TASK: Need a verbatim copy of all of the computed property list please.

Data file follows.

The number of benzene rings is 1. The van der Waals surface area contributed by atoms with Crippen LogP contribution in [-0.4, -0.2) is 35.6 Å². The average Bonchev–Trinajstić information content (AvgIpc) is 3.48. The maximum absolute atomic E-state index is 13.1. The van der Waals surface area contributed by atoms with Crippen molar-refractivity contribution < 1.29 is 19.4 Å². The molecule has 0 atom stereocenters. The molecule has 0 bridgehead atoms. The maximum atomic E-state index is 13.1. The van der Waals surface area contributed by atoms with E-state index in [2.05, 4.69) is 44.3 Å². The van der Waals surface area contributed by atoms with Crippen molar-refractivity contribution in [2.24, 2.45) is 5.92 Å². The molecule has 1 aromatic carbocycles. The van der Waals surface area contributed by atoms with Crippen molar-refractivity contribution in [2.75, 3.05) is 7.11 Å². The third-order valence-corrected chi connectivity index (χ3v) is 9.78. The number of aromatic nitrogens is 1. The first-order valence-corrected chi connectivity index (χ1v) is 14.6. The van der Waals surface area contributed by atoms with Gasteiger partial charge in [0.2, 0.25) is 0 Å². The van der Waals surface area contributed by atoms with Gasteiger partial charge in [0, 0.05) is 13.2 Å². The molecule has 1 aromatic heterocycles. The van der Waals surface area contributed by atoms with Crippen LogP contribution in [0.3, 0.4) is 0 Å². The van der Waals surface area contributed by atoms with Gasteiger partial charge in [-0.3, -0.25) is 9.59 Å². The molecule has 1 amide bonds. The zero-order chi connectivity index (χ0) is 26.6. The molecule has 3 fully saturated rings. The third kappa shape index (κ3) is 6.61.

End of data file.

The number of benzene rings is 1. The van der Waals surface area contributed by atoms with Crippen LogP contribution in [-0.4, -0.2) is 35.6 Å². The average Bonchev–Trinajstić information content (AvgIpc) is 3.48. The maximum absolute atomic E-state index is 13.1. The van der Waals surface area contributed by atoms with Crippen molar-refractivity contribution < 1.29 is 19.4 Å². The molecule has 0 atom stereocenters. The molecule has 0 bridgehead atoms. The maximum atomic E-state index is 13.1. The van der Waals surface area contributed by atoms with E-state index in [2.05, 4.69) is 44.3 Å². The van der Waals surface area contributed by atoms with Crippen molar-refractivity contribution in [2.24, 2.45) is 5.92 Å². The molecule has 1 aromatic carbocycles. The van der Waals surface area contributed by atoms with Crippen molar-refractivity contribution in [2.75, 3.05) is 7.11 Å². The third-order valence-corrected chi connectivity index (χ3v) is 9.78. The number of aromatic nitrogens is 1. The first-order valence-corrected chi connectivity index (χ1v) is 14.6. The van der Waals surface area contributed by atoms with Gasteiger partial charge in [0.2, 0.25) is 0 Å². The van der Waals surface area contributed by atoms with Gasteiger partial charge in [0, 0.05) is 13.2 Å². The molecule has 1 aromatic heterocycles. The van der Waals surface area contributed by atoms with Crippen LogP contribution in [0.3, 0.4) is 0 Å². The van der Waals surface area contributed by atoms with Gasteiger partial charge in [-0.3, -0.25) is 9.59 Å². The molecule has 1 amide bonds. The zero-order chi connectivity index (χ0) is 26.6. The molecule has 3 fully saturated rings. The third kappa shape index (κ3) is 6.61.